Senator George LeMieux (R-FL) is starting to feel the heat of pro-migrant voters, specifically Latino voters. Saturday, Univision aired a debate in which current Florida governor and U.S. Senate nominee Charlie Crist came out in support of the DREAM Act. Thursday, Representative Kendrick Meek (D-FL), and also a nominee for U.S. Senate, hand delivered a letter to LeMieux. This part of Meek’s letter says it all:
It is important to note that the State of Florida stands much to gain from the passage of this legislation. By allowing certain youths an opportunity at a solid education and a pathway to citizenship, we can stop the current cycle of immigrant poverty and break the social caste systems that discourage economic and personal growth. Passage of the legislation will also help reduce high school dropout rates, boost college attendance and increase the poll of nurses, teachers, highly qualified recruits for the U.S. armed forces, and other high-need areas of our workforce.
Further, Florida has had a standing tradition of bi-partisan support for immigration reform with Senators Bill Nelson and Mel Martinez helping lead the way with their sponsorship of the DREAM Act. On the House side the legislation enjoys bi-partisan support with eight Florida members currently signed on as co-sponsors.
Kendrick Meek (16 September 2010)
In Arizona, Senator John McCain (R-AZ) is also facing significant pressure. The migrant youth movement in Arizona has been hounding him and converting Republicans wherever he goes. Currently, undocumented youth who would benefit from the DREAM Act are camped outside of his office until he passes the DREAM Act. A few days ago, members of the Arizona DREAM Act Coalition approached his daughter, Meghan McCain, and got her to state her support for the DREAM Act:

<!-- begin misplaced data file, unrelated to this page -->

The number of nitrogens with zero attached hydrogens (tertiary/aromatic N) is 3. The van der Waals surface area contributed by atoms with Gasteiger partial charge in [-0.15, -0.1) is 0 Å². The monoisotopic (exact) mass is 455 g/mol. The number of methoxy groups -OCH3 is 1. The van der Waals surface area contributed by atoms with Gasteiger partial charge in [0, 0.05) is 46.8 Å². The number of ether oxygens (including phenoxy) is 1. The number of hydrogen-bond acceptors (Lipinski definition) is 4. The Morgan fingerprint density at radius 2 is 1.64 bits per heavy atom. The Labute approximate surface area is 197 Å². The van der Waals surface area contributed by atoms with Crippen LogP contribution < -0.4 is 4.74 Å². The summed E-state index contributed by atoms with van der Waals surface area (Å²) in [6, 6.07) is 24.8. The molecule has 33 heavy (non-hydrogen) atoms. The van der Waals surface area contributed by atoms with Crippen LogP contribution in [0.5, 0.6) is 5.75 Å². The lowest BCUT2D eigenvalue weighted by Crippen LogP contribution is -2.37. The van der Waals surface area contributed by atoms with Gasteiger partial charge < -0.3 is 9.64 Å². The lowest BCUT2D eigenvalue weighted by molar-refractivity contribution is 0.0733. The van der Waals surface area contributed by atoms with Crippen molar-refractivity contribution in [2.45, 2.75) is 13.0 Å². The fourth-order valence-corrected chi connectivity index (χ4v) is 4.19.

So it goes with the rest of the twelve Republican Senators we need to support the DREAM Act as actions happen across the country.
Seven Republicans voted for the DREAM Act in 2007: Bob Bennett (R-UT), Sam Brownback (R-KS), Susan Collins (R-ME), Orrin Hatch (R-UT), Kay Bailey Hutchinson (R-TX), Richard Lugar (R-IN), and Olympia Snowe (R-ME). If they refuse to vote for the exact same bill in 2010 they will expose themselves as the “party of no” that Democrats have accused them of. It is bigger than just the 2010 elections, though. If the Republicans do not vote in favor of getting the DREAM Act passed, now, they will turn off an entire generation of Latino voters.
If the Democrats are playing politics with the DREAM Act, so be it. Moderate Republicans should not let politics get in the way of the lives of millions of migrant youth, or the lives of the voters in the communities that undocumented youth are intertwined with, for that matter. I personally can say that as furious as I’ve been at Democrats for tearing apart our communities with over a thousand deportations a day, they’ve got me focused on Republican votes and the upcoming elections, right now, like I’ve never been before.
If my senator from Massachusetts, Scott Brown (R-MA), votes against the DREAM Act I will work harder than I’ve ever worked on anything like this before to get him replaced with a pro-migrant Senator in 2012. As Latino migrant youth leader Carlos Saavedra said in the New York Times “Our people will remember in November. They will be ready to reward or punish.”
Originally posted on Citizen Orange.
Senator George LeMieux (R-FL) is starting to feel the heat of pro-migrant voters, specifically Latino voters. Tonight, Univision will air a debate in which current Florida governor and U.S. Senate nominee Charlie Crist will come out in support of the DREAM Act. The day before yesterday, Representive Kendrick Meek (D-FL), and also a nominee for U.S. Senate, hand delivered a letter to LeMieux. This part of Meek’s letter says it all: (more…)